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The lack of ‘care’ in Care

© UNICEF Indonesia

Jakarta, 4th June 2008 - A joint report released by DEPSOS, Save the Children and UNICEF is the first ever comprehensive research into the quality of care in childcare institutions in Indonesia. The report, “Someone that matters: The Quality of Care in Childcare Institutions in Indonesia” provides a detailed assessment of 37 childcare institutions across 6 provinces of Indonesia together with an analysis of the legal and policy context within which these institutions operate.

There are an estimated 5000 to 8000 childcare institutions in Indonesia caring for up to half a million children, one of the highest numbers of children in residential care in the world. The government only runs a handful of institutions with over 99% of institutions in the country being run by private, mostly faith based organisations. The research provides an in-depth picture of the situation of these children and the care they receive in the institutions.

Makmur Sunusi, Phd. Director General for Social Services and Rehabilitation in the Ministry of Social Affairs said “the Indonesian Government has recognised that families are the best environment for children to grow up in and this research is an important first step towards ensuring that children who are in need of alternative care are provided with professional and quality care and only institutionalised as a last resort.”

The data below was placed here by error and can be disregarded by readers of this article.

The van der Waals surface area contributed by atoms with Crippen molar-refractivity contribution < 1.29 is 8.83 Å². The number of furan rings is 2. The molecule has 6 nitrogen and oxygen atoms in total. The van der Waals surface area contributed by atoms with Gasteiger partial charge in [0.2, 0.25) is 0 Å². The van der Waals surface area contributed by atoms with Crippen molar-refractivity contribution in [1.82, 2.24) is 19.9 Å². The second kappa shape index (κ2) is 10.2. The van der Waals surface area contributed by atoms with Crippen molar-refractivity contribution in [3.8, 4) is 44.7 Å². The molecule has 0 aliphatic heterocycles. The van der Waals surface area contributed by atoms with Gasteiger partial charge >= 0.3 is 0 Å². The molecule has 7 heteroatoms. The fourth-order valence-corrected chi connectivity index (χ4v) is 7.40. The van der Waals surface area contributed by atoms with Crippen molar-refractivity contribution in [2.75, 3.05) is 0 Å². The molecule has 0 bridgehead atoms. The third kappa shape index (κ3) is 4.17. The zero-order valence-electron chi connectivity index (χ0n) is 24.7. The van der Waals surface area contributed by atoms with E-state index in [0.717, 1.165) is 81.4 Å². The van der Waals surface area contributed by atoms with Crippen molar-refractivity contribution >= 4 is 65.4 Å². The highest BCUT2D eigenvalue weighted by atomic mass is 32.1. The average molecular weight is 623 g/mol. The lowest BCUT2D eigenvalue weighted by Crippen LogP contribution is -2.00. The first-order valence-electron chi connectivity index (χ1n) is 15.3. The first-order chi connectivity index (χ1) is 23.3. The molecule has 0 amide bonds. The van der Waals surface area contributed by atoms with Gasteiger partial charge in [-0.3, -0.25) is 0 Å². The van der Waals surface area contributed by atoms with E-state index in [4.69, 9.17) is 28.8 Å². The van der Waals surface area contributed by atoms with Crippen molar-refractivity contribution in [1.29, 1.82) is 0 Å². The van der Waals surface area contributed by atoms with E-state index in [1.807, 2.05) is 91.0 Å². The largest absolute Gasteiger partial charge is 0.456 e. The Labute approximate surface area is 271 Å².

The research found that, contrary to widely held assumptions, only a small percentage of the children in institutional care were real orphans (6%) with  more than 90% having either one or both parents.  Most of the children had been placed in these institutions by families who were struggling economically as well as socially in some cases, with the aim of ensuring their children’s access to education. In fact most of the childcare institutions were found to be not about ‘care’ at all but about providing access to education. This was reflected in their explicitly stated approach to care, the services they provide and the resources allocated by them.

In almost all cases, proper placement procedures were not followed. Virtually no assessments of the children’s need for care were carried out either before, during or when ending a placement in an institution. Criteria for the selection of children and the recruitment practices focused on children who were of school age, were from poor, and were old enough to ‘take care of themselves instead of children in need of protection.

© UNICEF Indonesia

‘Care’ in fact was found to be generally lacking in childcare institutions. The focus was almost entirely on fulfilling collective needs, in particular daily material needs while children’s emotional and developmental needs were rarely considered. Most children stay in institution far too long until they graduate from high school with very limited contact with families. 

 “Children have the right to know and grow up within their families and they also have the right to education. They and their families should not be asked to choose between these two fundamental rights”, said Save the Children’s Country Director Stephen Morrow.